Magix Music Studio 11 Deluxe

We reviewed the latest version of Magix's full-on music creation program a couple of months ago, but how's its little brother doing?

  • £50
As if by magic, the chord appears!

Our Verdict

Music Maker 11 is definitely worth checking out - we´d hand over our cash just for the Harmony Agent.


  • Simple layout. Easily accessible features. Comes with a music and photo manager. Impressively low price. Numerous export options.


  • Automated features not particularly musical. Uninspiring samples.
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As if by magic, the chord appears!

As if by magic, the chord appears!
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The main interface - could it be any easier?

The main interface - could it be any easier?

Some of its new features may be the same as those in Music Studio 11 Deluxe - such as the Task Assistant and the Mastering Suite - but this latest version of Music Maker remains a drag ´n´ drop sequencer in the eJay mould. However, it does enable you to record audio and MIDI, and also has a few extra tricks up its sleeve.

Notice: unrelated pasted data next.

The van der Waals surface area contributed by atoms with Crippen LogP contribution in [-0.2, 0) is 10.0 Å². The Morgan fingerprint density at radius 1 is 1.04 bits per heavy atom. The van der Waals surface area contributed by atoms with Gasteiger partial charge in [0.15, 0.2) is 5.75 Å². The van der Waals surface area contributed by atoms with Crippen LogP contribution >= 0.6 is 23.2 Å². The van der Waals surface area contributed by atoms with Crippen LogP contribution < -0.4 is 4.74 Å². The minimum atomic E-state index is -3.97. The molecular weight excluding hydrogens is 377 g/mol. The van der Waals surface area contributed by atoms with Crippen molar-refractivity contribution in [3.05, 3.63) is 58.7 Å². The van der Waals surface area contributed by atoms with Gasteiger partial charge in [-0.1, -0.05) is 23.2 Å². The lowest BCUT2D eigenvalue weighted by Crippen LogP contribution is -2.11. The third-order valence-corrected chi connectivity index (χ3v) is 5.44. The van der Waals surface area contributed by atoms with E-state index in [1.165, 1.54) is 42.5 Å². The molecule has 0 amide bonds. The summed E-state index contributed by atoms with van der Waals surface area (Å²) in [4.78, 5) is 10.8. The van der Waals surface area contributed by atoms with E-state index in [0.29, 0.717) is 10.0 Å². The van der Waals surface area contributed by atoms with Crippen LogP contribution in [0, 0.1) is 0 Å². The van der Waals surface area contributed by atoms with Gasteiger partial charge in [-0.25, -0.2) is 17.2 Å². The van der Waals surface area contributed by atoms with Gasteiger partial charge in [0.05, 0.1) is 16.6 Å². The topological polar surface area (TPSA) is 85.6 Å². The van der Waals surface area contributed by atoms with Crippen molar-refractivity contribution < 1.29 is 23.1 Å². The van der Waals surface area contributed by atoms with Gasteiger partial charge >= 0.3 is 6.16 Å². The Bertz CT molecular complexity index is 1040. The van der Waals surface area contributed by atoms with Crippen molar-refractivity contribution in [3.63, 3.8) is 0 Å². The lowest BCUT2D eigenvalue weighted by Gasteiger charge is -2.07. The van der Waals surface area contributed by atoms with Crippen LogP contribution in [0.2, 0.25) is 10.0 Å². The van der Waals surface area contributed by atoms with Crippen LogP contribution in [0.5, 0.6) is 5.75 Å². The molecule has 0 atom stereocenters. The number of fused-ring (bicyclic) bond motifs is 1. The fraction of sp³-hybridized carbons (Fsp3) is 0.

As you´d guess from its name, this is the 11th version of Music Maker, and it certainly feels like a fully-featured and mature application these days. It offers a standard array of effects, a selection of mixdown options and a library of fairly generic samples.

There´s also the SampleTank 2 player, a vocal tuner and the all-new Magix Harmony Agent. Of the new toys, the Auto Remix function is the most intriguing. It works by analysing the peaks of a song´s soundwave to discern the tempo (if this is inaccurate, there´s a Tap function so you can do it manually).

It then colour-codes the slices to show a rough structure and any differences between the original and remixed versions. From here, you select a style and decide how ‘remixed´ you want the song to be. At the end of this process, you´re left with what could technically be described as a remix, and there are plenty of variables to tinker with.

That said, randomly shuffling portions of a song isn´t very musical, and this feature ain´t gonna turn you into Jason Nevins.

The Magix formula?

It´d be easy to argue that Magix have over-egged the pudding by stuffing so much into Music Maker, but to use this as a criticism would be churlish. The sheer number of features you get for your £22 is impressive, and although this package is aimed at the entry-level market, it may interest more hardened musos who want to create the odd mash-up or need a cheap vocal tuner.

One to look at it if you´re starting out, then, but others may also decide that, at this price, Music Maker 11 Deluxe is worth a punt.